You won't find the reinforced plastic corners of the Galaxy S5 Active on the Sport, but the combination of matte and shiny here looks pretty darn cool. Josh Miller/CNET

At 5.67 inches tall by 2.91 inches wide by 0.35-inch thick, the Sport is ever-so-slightly shorter and ever-so-slightly wider than the Active. At 5.57 ounces, it's also a tad lighter than the Active's 6-ounce weight. Both fitness-focused variants measure a bit bulkier than the S5 original (5.59 x 2.85 x 0.32-inches and 5.11 ounces).

Also like both those models, the Sport's IP67 rating makes it resistant to shock, dust, and submersion for 30 minutes in a meter of water; about 3 feet.

OS and apps

Samsung's TouchWiz interface rides on top of Android 4.4, bringing a host of settings and software options to the S5 Sport. In addition to Samsung's caboodle, which you can read about in my S5 review , Sprint has absolutely stuffed the Sport with partner apps, including a few aimed at "people with active lifestyles."

Sprint Fit Live is at the forefront of the mix, a carrier-branded hub to showcase partners Under Armour, Spotify, and MapMyFitness. The app, which you open in full or as a widget, contains two parts. The first section amalgamates Samsung's S Health app, Spotify (for workout mixes), and MapMyFitness into a dashboard. The second portion, Smart Health, spoons out articles related to human health.

Partnerships are at the app's core. You'll get a free year of MapMyFitness MVP, owned by Under Armour. You'll also get 6 months of Spotify's premium service for free, if you're on a Framily plan, or 3 months if you're not. These "deals" don't impress me much, since their objective is so clearly to convert you into a yearly paid subscriber. There's nothing wrong with companies trying to run a business; it just adds little value for me personally.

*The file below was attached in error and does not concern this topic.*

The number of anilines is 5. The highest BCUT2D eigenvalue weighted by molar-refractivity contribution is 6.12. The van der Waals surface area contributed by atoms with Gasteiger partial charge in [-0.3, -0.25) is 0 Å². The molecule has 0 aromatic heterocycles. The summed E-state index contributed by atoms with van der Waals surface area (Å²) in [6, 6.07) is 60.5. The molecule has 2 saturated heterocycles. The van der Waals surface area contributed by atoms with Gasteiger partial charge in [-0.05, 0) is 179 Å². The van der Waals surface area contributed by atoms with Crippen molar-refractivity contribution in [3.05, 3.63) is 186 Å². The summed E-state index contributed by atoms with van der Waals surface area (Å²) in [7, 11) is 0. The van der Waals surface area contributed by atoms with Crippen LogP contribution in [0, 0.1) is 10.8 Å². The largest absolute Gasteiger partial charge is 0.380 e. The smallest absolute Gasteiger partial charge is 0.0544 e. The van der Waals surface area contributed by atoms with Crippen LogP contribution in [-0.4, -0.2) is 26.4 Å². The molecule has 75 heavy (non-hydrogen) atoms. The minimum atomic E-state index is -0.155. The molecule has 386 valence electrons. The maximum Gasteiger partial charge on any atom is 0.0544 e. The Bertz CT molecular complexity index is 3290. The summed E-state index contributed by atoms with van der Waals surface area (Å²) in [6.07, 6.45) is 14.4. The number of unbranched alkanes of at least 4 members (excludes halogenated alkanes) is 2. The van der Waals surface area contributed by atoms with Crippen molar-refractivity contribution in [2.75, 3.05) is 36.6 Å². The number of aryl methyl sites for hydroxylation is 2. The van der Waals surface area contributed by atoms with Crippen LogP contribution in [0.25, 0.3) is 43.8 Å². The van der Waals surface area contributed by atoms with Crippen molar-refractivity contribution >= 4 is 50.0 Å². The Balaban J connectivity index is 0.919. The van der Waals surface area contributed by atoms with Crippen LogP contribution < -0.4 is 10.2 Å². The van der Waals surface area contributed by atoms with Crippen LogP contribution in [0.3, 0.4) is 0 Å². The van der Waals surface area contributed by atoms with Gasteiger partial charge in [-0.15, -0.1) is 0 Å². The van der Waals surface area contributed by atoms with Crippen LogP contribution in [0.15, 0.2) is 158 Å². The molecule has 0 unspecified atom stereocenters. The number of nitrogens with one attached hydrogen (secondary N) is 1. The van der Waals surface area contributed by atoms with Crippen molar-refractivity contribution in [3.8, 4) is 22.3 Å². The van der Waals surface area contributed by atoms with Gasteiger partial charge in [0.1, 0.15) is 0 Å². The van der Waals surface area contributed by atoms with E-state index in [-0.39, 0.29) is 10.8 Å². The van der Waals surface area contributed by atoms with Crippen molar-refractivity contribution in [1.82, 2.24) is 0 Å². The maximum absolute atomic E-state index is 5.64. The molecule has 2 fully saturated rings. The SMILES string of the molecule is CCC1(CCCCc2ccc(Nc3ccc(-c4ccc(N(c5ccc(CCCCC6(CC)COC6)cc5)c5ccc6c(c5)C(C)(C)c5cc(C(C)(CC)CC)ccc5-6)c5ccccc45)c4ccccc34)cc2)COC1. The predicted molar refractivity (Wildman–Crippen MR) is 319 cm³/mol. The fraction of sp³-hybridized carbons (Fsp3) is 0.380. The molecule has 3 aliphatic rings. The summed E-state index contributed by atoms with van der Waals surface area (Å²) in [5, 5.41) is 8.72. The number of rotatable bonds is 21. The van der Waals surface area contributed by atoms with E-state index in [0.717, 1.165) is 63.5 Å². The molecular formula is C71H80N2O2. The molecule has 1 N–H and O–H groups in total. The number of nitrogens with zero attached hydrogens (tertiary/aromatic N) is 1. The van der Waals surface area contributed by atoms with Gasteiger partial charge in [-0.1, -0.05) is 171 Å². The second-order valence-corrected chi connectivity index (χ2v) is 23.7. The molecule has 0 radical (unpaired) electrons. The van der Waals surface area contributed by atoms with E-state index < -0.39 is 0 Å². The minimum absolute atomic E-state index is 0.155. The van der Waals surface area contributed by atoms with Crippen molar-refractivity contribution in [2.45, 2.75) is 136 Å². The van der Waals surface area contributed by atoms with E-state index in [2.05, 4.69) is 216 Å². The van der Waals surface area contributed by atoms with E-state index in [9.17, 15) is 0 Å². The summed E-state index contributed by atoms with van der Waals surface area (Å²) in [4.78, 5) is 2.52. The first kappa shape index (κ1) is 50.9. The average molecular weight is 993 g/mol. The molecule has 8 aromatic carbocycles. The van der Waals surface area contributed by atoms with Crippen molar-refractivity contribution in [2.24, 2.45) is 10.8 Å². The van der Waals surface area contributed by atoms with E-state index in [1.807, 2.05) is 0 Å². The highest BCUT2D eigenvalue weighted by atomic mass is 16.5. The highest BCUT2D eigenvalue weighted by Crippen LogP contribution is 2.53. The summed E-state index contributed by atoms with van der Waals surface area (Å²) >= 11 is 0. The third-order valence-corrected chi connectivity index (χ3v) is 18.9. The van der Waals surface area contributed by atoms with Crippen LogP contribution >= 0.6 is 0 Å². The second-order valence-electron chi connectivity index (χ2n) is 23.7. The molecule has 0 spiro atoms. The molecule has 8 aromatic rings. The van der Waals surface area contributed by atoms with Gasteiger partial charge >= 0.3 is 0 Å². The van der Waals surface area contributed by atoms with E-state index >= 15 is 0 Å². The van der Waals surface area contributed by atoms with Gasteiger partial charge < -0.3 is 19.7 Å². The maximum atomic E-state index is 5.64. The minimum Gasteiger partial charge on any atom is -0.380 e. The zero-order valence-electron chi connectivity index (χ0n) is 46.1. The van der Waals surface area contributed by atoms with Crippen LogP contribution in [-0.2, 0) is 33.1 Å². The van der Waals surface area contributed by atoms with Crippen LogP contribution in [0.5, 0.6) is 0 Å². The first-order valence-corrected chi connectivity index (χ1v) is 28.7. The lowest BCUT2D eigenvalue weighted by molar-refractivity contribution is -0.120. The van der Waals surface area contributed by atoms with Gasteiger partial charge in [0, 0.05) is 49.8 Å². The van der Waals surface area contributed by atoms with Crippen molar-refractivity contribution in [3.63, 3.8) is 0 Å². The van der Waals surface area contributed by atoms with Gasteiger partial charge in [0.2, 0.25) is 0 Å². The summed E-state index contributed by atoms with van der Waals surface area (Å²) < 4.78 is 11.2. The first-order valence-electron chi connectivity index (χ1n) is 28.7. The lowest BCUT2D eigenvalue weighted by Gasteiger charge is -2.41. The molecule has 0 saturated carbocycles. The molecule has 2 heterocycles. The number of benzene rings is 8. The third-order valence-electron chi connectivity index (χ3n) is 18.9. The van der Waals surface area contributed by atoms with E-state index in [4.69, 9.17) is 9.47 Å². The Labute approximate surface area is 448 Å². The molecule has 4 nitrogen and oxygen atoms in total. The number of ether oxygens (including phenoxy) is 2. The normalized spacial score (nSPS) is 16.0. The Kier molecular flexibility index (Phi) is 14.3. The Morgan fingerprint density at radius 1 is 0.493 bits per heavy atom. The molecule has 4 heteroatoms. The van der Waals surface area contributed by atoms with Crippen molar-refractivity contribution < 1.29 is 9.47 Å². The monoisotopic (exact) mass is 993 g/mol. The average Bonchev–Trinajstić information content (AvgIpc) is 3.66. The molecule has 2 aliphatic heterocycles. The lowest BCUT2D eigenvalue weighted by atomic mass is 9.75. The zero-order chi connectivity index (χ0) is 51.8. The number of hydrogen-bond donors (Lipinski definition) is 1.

This dimpled backing gets a rubberized treatment that resisted my fingernail scratches. Josh Miller/CNET

If you are interested in any of these tools, good news. You won't have to download Sprint Fit Live, but here's the catch. If you want to use it, you're tied to the default Under Armour wallpaper that comes preloaded on the phone. Yes, you can toggle the cheesy "inspirational" messages on and off, and use your own Gallery photos instead of images of athletes being sporty, but it seems like Sprint would want to make the download of a standalone app an option for use with other wallpapers. It doesn't matter too much either way, since standalone apps exist on their own.

In addition to the aforementioned fitness apps, there's Samsung's Activity Zone with a compass, barometer, and flashlight (the S5 Active has this too); Lumen Toolbar; Sprint ID; Sprint Zone; Wi-Fi calling; Amazon and eBay; Eureka Offers; Messaging+; NextRadio; Scout, 1Weather; more Sprint apps; Lookout Security; and Flipboard. Whew! If those app tray icons don't blur your vision, Sprint has also prestocked an entire home screen with several of those icons, plus a Featured Apps widget showcasing eight more.